Ozzy Osbourne announces retirement, says he's no longer able to perform
Hard rock legend Ozzy Osbourne announced this week that he has officially retired from touring and has been forced to cancel an upcoming slate of scheduled – and previously postponed – shows due to health problems and mobility issues that have worsened over the past few years, as the Daily Mail reports.
The Black Sabbath hitmaker, 74, suffers from Parkinson's disease and is also struggling to recover from a spinal operation he underwent last summer in order to prevent almost certain paralysis.
Osbourne breaks news to fans
Fans of the heavy metal singer and songwriter learned of Osbourne's difficult decision in an Instagram post Wednesday, in which he expressed the tremendous sense of regret he has for “disappointing” those who have supported him for so long.
“This is probably one of the hardest things I've ever had to share with my loyal fans,” Osbourne began, adding, “[a]s you may all know, four years ago, this month, I had a major accident, where I damaged my spine.”
Though he emphasized his intense desire to return to the stage, Osbourne continued, “However, after three operations, stem cell treatments, endless physical therapy sessions, and most recently groundbreaking Cybernics (HAL) Treatment, my body is still physically weak.”
As a result, Osbourne declared, “I have now come to the realization that I'm not physically capable of doing my upcoming European/UK tour dates, as I know I couldn't deal with the travel required.”
Regret mixed with gratitude
Seemingly distraught over having to make the unfortunate call about future performance dates, Osbourne noted, “Believe me when I say that the thought of disappointing my fans really F***S ME UP, more than you will ever know.”
“Never would I have imagined that my touring days would have ended this way,” he added, though he offered fans a bit of hope by suggesting that his team is in the process of developing “ideas for where I will be able to perform without having to travel from city to city and country to country.”
The self-styled “Prince of Darkness” also took the opportunity to thank a host of individuals for his lengthy and massively successful career that included his family, his band, “longtime friends, Judas Priest,” and the legions of fans he said provided him with “the life I never ever dreamed I would have.”
Though it is likely cold comfort to fans who were hoping for a chance to see the celebrated music icon in person, Osbourne's message noted that ticket refunds could be had at their point of purchase.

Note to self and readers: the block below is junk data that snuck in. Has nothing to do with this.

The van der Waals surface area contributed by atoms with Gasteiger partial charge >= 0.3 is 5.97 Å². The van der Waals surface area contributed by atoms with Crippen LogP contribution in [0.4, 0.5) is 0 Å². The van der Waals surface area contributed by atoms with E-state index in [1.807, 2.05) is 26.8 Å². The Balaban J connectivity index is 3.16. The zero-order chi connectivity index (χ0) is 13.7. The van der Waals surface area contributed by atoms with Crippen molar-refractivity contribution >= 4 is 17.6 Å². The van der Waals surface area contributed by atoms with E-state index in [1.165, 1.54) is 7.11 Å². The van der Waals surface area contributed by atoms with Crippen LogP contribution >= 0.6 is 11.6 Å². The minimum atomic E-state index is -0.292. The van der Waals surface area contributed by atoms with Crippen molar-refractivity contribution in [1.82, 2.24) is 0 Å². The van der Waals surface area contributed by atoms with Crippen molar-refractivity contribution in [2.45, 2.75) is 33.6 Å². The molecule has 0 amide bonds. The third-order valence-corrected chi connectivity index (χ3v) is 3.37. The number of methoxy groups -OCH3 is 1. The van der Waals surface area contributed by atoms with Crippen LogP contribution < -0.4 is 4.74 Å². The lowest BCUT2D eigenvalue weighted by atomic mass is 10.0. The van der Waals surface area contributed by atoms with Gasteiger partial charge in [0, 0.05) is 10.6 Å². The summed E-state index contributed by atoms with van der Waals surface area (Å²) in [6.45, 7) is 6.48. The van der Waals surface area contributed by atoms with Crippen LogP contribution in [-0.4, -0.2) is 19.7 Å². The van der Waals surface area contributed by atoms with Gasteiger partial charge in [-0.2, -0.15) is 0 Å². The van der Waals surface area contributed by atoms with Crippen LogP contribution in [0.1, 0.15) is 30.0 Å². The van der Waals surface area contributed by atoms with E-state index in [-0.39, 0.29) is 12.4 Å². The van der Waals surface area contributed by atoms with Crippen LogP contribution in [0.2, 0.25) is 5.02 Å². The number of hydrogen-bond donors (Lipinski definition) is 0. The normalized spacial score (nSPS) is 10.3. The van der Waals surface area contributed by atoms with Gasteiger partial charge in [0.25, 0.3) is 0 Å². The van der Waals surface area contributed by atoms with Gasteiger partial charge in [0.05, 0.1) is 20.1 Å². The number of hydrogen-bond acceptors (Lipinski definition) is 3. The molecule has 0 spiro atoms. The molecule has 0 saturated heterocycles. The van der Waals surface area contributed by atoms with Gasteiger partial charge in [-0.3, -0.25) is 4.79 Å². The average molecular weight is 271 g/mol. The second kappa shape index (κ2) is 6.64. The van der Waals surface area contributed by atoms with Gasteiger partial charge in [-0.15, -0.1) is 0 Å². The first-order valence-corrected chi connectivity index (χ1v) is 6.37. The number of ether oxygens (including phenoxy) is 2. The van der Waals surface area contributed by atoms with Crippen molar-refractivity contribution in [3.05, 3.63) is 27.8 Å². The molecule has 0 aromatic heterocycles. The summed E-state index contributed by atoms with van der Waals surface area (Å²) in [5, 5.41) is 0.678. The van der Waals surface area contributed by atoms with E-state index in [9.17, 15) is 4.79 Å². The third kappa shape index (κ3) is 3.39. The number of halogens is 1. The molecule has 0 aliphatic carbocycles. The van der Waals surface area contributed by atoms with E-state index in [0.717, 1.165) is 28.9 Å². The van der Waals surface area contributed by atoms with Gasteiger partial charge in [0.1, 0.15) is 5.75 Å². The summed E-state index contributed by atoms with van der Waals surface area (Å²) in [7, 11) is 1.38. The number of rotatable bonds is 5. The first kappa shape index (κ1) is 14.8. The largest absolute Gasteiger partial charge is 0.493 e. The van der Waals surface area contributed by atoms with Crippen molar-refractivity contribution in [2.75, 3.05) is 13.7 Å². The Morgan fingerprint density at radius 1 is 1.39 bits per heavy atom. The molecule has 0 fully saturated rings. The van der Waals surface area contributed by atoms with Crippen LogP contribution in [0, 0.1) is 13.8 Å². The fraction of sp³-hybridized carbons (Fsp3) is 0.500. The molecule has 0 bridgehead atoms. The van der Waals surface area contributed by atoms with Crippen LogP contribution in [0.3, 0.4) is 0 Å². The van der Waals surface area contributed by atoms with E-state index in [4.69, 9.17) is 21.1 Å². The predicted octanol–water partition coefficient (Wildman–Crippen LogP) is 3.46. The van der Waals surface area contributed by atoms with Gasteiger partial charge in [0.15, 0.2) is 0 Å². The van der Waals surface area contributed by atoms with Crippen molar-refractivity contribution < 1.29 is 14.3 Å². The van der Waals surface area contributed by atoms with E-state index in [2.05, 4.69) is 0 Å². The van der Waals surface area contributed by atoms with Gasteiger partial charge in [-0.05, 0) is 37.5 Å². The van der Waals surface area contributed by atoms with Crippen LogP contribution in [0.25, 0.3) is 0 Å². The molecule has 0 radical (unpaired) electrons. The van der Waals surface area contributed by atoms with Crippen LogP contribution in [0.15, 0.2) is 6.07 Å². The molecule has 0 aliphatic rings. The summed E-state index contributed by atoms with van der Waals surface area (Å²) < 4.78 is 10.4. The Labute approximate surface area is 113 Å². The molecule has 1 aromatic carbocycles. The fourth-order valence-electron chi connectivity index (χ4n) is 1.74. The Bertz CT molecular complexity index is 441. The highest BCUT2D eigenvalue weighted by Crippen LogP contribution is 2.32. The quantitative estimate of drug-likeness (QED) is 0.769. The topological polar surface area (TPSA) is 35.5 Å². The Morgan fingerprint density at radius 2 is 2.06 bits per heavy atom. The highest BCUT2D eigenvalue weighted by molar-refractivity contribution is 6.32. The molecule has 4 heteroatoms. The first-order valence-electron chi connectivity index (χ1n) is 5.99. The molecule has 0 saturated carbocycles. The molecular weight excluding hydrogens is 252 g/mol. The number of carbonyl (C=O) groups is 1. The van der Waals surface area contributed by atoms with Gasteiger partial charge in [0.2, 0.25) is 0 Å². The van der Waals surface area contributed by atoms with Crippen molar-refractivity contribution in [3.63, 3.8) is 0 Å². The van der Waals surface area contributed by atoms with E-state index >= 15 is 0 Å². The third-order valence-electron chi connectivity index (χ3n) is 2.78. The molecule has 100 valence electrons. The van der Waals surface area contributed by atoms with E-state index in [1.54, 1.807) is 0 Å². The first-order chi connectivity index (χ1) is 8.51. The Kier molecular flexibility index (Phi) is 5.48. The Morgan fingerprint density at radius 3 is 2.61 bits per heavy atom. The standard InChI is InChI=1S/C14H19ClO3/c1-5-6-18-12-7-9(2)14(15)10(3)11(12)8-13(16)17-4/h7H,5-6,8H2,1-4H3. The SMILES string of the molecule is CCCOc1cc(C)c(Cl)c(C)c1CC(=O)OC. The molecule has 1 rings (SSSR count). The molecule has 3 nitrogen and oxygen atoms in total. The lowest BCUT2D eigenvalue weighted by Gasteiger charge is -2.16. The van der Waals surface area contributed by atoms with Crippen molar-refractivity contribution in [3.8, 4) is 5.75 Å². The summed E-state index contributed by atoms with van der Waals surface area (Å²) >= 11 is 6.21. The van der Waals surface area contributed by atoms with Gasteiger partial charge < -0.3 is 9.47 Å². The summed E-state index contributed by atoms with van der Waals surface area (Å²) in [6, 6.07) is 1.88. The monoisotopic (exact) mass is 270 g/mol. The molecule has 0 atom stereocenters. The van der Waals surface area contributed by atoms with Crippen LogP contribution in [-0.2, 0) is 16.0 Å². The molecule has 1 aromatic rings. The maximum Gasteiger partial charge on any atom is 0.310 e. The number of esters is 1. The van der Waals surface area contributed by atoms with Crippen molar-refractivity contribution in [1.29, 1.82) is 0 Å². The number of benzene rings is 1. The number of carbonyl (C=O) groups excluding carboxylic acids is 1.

Mounting health woes
Osbourne's ongoing health challenges made their way into the headlines again over the summer when his wife, Sharon Osbourne, referenced on her British talk show that the aging rock star was about to undergo what she called a “very major operation” that would “determine the rest of [Ozzy's] life,” as ABC News noted at the time.
While Mrs. Osbourne did not go into further details of the procedure, it soon became clear that the surgery at issue was meant to alleviate ongoing issues stemming from the 2019 fall referenced in his Wednesday message to fans, an incident which aggravated prior spinal injuries suffered in an ATV accident back in 2003.
In a December radio interview, Ozzy Osbourne detailed the toll the summer surgery was continuing to take on his life and explained that the recovery process had been far from easy.
“It is so f***ing tough because, I mean, I want to be out there. I want to be doing it. This f***ing surgery this guy did. F***ing hell, you have no idea,” Osbourne began. “The thing is my head is all right, my creativity is OK, my singing is OK but I just can't f***ing walk much now.”
Time of transition
The end of his days as a touring musician is not the only major recent change in Ozzy Osbourne's life, as he and Sharon decided last year that they would pull up stakes from the southern California mansion they have called home for years and move back to their native England, as the New York Post reported in August.
Speaking to the U.K. Guardian, Ozzy said of the current state of affairs in America, “Everything's f***ing ridiculous there. I'm fed up with people getting killed every day. God knows how many people have been shot in school shootings.”
Sharon Osbourne was somewhat more diplomatic in her explanation for the move, saying, “It's just time. America has changed so drastically. It isn't the United States of America at all. Nothing's united about it. It's a very weird place to live right now.”
With the family's 120-year-old historic estate in Buckinghamshire awaiting his return, it seems likely that Ozzy Osbourne will have all of the space, comfort, and time he needs to continue the healing process and – as he clearly intends – make more music for his millions of fans around the world.